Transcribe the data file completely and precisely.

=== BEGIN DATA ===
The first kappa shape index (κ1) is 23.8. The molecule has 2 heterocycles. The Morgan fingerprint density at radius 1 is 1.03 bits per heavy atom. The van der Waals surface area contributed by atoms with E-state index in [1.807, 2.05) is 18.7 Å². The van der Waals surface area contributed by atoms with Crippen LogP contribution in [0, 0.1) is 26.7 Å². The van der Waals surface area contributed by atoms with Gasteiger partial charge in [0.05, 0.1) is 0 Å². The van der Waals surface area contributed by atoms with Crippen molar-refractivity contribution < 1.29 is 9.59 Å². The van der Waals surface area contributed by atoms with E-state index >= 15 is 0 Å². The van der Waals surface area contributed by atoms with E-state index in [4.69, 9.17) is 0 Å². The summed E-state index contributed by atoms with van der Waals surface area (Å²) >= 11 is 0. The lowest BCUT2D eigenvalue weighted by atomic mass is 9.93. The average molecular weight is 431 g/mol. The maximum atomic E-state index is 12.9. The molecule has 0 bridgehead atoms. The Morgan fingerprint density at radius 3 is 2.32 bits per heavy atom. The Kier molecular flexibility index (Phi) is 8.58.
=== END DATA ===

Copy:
The first kappa shape index (κ1) is 23.8. The molecule has 2 heterocycles. The Morgan fingerprint density at radius 1 is 1.03 bits per heavy atom. The van der Waals surface area contributed by atoms with E-state index in [1.807, 2.05) is 18.7 Å². The van der Waals surface area contributed by atoms with Crippen LogP contribution in [0, 0.1) is 26.7 Å². The van der Waals surface area contributed by atoms with Gasteiger partial charge in [0.05, 0.1) is 0 Å². The van der Waals surface area contributed by atoms with Crippen molar-refractivity contribution < 1.29 is 9.59 Å². The van der Waals surface area contributed by atoms with E-state index >= 15 is 0 Å². The van der Waals surface area contributed by atoms with E-state index in [4.69, 9.17) is 0 Å². The summed E-state index contributed by atoms with van der Waals surface area (Å²) >= 11 is 0. The lowest BCUT2D eigenvalue weighted by atomic mass is 9.93. The average molecular weight is 431 g/mol. The maximum atomic E-state index is 12.9. The molecule has 0 bridgehead atoms. The Morgan fingerprint density at radius 3 is 2.32 bits per heavy atom. The Kier molecular flexibility index (Phi) is 8.58.